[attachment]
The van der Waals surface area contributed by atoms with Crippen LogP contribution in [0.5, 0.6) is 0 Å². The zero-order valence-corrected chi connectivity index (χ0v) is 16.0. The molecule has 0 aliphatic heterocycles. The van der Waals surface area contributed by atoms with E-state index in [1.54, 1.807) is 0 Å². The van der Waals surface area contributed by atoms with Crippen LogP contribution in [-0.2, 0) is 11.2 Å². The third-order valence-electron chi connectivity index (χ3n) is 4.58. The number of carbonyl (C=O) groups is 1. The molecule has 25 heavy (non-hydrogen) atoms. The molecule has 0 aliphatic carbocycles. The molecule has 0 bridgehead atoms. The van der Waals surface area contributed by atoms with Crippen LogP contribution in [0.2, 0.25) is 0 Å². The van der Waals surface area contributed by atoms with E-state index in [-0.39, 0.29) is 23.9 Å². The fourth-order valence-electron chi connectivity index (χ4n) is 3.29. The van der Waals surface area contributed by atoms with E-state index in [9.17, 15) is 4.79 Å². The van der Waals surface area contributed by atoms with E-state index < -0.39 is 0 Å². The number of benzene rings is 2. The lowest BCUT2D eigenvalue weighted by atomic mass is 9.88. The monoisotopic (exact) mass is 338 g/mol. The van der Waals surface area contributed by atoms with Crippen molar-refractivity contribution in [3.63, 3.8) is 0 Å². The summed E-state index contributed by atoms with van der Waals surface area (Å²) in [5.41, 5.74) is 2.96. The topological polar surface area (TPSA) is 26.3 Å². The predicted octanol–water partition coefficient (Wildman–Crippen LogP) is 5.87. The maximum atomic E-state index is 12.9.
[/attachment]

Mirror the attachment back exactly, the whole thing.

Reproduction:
The van der Waals surface area contributed by atoms with Crippen LogP contribution in [0.5, 0.6) is 0 Å². The zero-order valence-corrected chi connectivity index (χ0v) is 16.0. The molecule has 0 aliphatic heterocycles. The van der Waals surface area contributed by atoms with E-state index in [1.54, 1.807) is 0 Å². The van der Waals surface area contributed by atoms with Crippen LogP contribution in [-0.2, 0) is 11.2 Å². The third-order valence-electron chi connectivity index (χ3n) is 4.58. The number of carbonyl (C=O) groups is 1. The molecule has 25 heavy (non-hydrogen) atoms. The molecule has 0 aliphatic carbocycles. The molecule has 0 bridgehead atoms. The van der Waals surface area contributed by atoms with Crippen LogP contribution in [0.2, 0.25) is 0 Å². The van der Waals surface area contributed by atoms with E-state index in [-0.39, 0.29) is 23.9 Å². The fourth-order valence-electron chi connectivity index (χ4n) is 3.29. The van der Waals surface area contributed by atoms with E-state index in [9.17, 15) is 4.79 Å². The van der Waals surface area contributed by atoms with E-state index < -0.39 is 0 Å². The number of benzene rings is 2. The lowest BCUT2D eigenvalue weighted by atomic mass is 9.88. The monoisotopic (exact) mass is 338 g/mol. The van der Waals surface area contributed by atoms with Crippen molar-refractivity contribution in [3.63, 3.8) is 0 Å². The summed E-state index contributed by atoms with van der Waals surface area (Å²) in [5.41, 5.74) is 2.96. The topological polar surface area (TPSA) is 26.3 Å². The predicted octanol–water partition coefficient (Wildman–Crippen LogP) is 5.87. The maximum atomic E-state index is 12.9.